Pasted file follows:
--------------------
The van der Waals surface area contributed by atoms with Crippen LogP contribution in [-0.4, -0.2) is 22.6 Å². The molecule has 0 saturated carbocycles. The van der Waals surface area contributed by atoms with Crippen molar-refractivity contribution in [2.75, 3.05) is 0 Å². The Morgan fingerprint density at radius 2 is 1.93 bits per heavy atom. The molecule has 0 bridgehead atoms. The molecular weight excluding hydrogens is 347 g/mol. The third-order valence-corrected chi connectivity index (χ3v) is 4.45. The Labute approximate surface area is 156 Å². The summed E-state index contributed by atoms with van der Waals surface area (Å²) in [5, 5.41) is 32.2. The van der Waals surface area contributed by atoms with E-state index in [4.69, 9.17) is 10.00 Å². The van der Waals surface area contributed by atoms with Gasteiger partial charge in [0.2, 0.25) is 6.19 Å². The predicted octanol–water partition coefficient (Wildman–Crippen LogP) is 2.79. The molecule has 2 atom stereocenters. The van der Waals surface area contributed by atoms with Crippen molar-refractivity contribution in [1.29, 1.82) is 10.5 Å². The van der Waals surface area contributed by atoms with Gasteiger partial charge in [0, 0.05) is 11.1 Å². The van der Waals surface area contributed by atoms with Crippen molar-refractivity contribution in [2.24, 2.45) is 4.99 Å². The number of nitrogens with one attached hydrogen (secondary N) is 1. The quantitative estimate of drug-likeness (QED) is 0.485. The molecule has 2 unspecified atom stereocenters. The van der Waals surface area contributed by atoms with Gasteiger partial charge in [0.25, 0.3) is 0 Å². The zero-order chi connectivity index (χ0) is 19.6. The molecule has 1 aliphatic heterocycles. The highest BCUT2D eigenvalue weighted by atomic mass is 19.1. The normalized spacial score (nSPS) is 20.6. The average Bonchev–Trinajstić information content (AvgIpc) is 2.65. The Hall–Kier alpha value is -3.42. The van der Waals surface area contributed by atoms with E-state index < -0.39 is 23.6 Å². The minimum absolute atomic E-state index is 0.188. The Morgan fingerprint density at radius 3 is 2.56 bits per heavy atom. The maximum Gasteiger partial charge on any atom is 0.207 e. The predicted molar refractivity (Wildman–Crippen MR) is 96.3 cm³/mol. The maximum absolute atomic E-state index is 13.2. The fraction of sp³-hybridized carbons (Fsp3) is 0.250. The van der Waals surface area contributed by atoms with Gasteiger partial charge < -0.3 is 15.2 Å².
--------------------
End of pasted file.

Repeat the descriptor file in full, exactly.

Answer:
The van der Waals surface area contributed by atoms with Crippen LogP contribution in [-0.4, -0.2) is 22.6 Å². The molecule has 0 saturated carbocycles. The van der Waals surface area contributed by atoms with Crippen molar-refractivity contribution in [2.75, 3.05) is 0 Å². The Morgan fingerprint density at radius 2 is 1.93 bits per heavy atom. The molecule has 0 bridgehead atoms. The molecular weight excluding hydrogens is 347 g/mol. The third-order valence-corrected chi connectivity index (χ3v) is 4.45. The Labute approximate surface area is 156 Å². The summed E-state index contributed by atoms with van der Waals surface area (Å²) in [5, 5.41) is 32.2. The van der Waals surface area contributed by atoms with E-state index in [4.69, 9.17) is 10.00 Å². The van der Waals surface area contributed by atoms with Gasteiger partial charge in [0.2, 0.25) is 6.19 Å². The predicted octanol–water partition coefficient (Wildman–Crippen LogP) is 2.79. The molecule has 2 atom stereocenters. The van der Waals surface area contributed by atoms with Crippen molar-refractivity contribution in [1.29, 1.82) is 10.5 Å². The van der Waals surface area contributed by atoms with Gasteiger partial charge in [0, 0.05) is 11.1 Å². The van der Waals surface area contributed by atoms with Crippen molar-refractivity contribution in [2.24, 2.45) is 4.99 Å². The number of nitrogens with one attached hydrogen (secondary N) is 1. The quantitative estimate of drug-likeness (QED) is 0.485. The molecule has 2 unspecified atom stereocenters. The van der Waals surface area contributed by atoms with Gasteiger partial charge in [0.25, 0.3) is 0 Å². The zero-order chi connectivity index (χ0) is 19.6. The molecule has 1 aliphatic heterocycles. The highest BCUT2D eigenvalue weighted by atomic mass is 19.1. The normalized spacial score (nSPS) is 20.6. The average Bonchev–Trinajstić information content (AvgIpc) is 2.65. The Hall–Kier alpha value is -3.42. The van der Waals surface area contributed by atoms with E-state index < -0.39 is 23.6 Å². The minimum absolute atomic E-state index is 0.188. The Morgan fingerprint density at radius 3 is 2.56 bits per heavy atom. The maximum Gasteiger partial charge on any atom is 0.207 e. The predicted molar refractivity (Wildman–Crippen MR) is 96.3 cm³/mol. The maximum absolute atomic E-state index is 13.2. The fraction of sp³-hybridized carbons (Fsp3) is 0.250. The van der Waals surface area contributed by atoms with Gasteiger partial charge < -0.3 is 15.2 Å².